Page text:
So here’s what you need to know about the heavily hyped “War of the Worlds” that Sharon mounted at the
There are two more performances of "War of the Worlds," both on Saturday afternoon as part of the L.A. Phil new music marathon Noon to Midnight. Stop reading and go straight the L.A. Phil website and nab any seat you can find (tickets start at $25).
On the most basic level, this is a fairly straightforward operatic adaption and update of Orson Welles' famous 1938 radio broadcast, based on H.G. Wells' science-fiction novel "The War of the Worlds." At a time when radio broadcasts were beginning to be interrupted by news flashes, Welles treated the play as an ordinary dance-band radio program with increasingly frightening bulletins of an alien invasion.
The brilliantly theatrical night-before-Halloween prank caused panic among some gullible listeners, giving credence to Russian futurist Velimir Khlebnikov's prediction that radio had the power to become the Great Sorcerer. Sharon sees the panic as an early-warning sign of the imposing threat of fake news.
Riffing on the radio show, this "War of the Worlds" begins as a symphony concert, albeit one with a celebrity host, Sigourney Weaver. The opera will eventually take over the concert, which is meant to include Gosfield's new celestial orchestral cycle to commemorate the 100th anniversary of Holst's "The Planets."
The program book has elaborately descriptive program notes by one Alastair Featherbottom, of the new nine-planet suite, which begins with "Mercury, the Trickster." A bass (James Hayden) is part of the languorously sexy "Venus" movement that follows, offering camp intimations of some bisexual Elvis business. We get no further (no robot taking the orchestra or 99 women's voices lift us to random perfection of "Pluto").
Weaver breaks in again and again on the first two movements with reports from outdoors, which are beamed into the hall (audio only, this is radio). Astronomy professor Pierson (actor Hugo Armstrong), standing on a parking lot, attempts to allay fear with his soothing British accent. Mrs. Martinez (mezzo-soprano Suzanna Guzmán) offers a more feverish firsthand account of the scary machines and creatures somewhere on Main Street. Gen. Lansing (baritone Hadleigh Adams) haplessly leads the troops in attacking the aliens.
Before long the music creeps into the action. The Martians have an alien voice in soprano Hila Plitmann's stratospherically supernatural coloratura (and she does look like she might have stepped out of an outtake of "Alien"), accompanied by theremin and otherworldly percussion. Sharon's libretto follows Peter Koch's original radio play fairly closely. L.A. doesn't fare any better than New York City. Civic officials are of little help, although the mayor valiantly tries. There is political humor for all.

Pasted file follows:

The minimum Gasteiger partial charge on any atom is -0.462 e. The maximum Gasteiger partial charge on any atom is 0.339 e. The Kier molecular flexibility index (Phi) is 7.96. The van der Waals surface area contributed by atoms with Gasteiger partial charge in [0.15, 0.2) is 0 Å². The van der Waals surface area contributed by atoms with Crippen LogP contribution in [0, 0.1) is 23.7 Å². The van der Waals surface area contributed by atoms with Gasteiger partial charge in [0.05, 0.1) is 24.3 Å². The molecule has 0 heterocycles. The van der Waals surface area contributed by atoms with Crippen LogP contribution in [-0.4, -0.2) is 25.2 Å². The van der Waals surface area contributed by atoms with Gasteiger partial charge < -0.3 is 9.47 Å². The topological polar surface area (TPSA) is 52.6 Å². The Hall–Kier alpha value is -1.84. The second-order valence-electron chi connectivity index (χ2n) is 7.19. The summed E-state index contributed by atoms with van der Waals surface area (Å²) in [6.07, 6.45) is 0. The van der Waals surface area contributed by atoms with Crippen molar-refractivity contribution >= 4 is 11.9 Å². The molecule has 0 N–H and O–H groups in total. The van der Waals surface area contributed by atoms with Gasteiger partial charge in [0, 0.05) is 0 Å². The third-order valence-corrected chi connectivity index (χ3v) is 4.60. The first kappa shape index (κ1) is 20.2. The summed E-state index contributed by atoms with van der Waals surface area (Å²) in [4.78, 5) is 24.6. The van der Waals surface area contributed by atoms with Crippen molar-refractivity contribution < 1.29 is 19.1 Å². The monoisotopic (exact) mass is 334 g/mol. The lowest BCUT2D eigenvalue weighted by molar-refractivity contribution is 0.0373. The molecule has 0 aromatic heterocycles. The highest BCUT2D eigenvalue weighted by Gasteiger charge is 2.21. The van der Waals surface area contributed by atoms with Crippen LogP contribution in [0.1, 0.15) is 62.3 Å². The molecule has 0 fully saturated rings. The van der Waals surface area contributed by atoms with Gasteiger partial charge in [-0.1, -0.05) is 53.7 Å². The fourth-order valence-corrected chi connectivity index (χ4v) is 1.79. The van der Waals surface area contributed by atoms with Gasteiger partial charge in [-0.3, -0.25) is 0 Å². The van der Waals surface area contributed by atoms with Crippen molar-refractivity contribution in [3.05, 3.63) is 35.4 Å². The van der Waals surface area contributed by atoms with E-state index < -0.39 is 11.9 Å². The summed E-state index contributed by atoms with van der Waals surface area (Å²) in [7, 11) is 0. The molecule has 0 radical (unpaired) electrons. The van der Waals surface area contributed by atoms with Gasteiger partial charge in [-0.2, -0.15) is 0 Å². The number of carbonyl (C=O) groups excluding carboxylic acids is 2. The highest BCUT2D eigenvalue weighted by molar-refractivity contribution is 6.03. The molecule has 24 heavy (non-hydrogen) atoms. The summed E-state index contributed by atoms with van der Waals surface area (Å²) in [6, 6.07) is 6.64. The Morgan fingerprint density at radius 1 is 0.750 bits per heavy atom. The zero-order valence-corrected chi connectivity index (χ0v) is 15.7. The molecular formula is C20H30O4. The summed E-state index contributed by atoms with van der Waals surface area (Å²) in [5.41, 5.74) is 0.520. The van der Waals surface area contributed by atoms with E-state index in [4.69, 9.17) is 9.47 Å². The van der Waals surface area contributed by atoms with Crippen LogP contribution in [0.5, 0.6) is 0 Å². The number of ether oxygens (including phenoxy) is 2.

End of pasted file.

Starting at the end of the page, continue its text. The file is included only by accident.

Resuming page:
We’re told at the end that Disney Hall’s titanium reflected the Martians’ death rays. (Of course, titanium proved too expensive to the Music Center bottom-liners, so architect
The best way to write about "War of the Worlds" is not to write about it, which is why I've left the show's secret weapon to the end, even though it should necessarily always be the first item of operatic business with a new work. It, though, is the greatest surprise of all.
Gosfield is a composer who often picks up old stuff and puts it to new use in her pieces, be it a piano score of Debussy, junk from decrepit factories or the scratchy cactus needles that were once used for playing 78 rpm records. Her approach to "War of the Worlds" seems to be that of a 22nd century post-Martian-invasion musician archaeologist trying to re-create the music of a time slightly earlier than our own, using a few clues and the broken remnants of instruments and rusty electronics.
The electronics are pervasive in the orchestra, and the Los Angeles Philharmonic New Music Group was conducted with exceptional vibrancy and dramatic flair by Christopher Rountree (yet another secret weapon). Those electronics at first can sound like they are meant to degrade modern instrumental timbre in a boneheaded effort toward authenticity, but they wind up doing the opposite, enhancing the color and atmospheric flavor of whatever they come near.
Still, half the time you don't know what is what. The solo cello that underscores professor Pierson, or the violin and bassoon for the acting secretary of the Interior (Estella Ramos) are so effective that they seem to amplify the spoken voice.
Finally, there are those decommissioned sirens left over from the Second World War that still peek out from behind billboards and buildings around town, noticed primarily by history buffs. They're the symbol of the production and were one of the motivating ideas for both Sharon and Gosfield, who was obsessed with them when she studied at CalArts in the 1980s.
In the end, they are about the least interesting thing visually, theatrically or sonically about the production. It is not that they aren't marvelous in their mysteriously antiquated way; it is just that every other aspect of this opera and its sensational production and performance happens to be more marvelous.
Go for the curtain call alone. That I won't give away.
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‘War of the Worlds’
Where: Walt Disney Concert Hall, 111 S. Grand Ave., as well as at three siren sites to be disclosed with an online reservation
When: Noon and 2 p.m. Saturday
Price: $25-$58 (includes admission to the L.A. Phil's Noon to Midnight event); siren sites are free with reservation
Info: (323) 850-2000, www.laphil.com
Running time: 1 hour, 5 minutes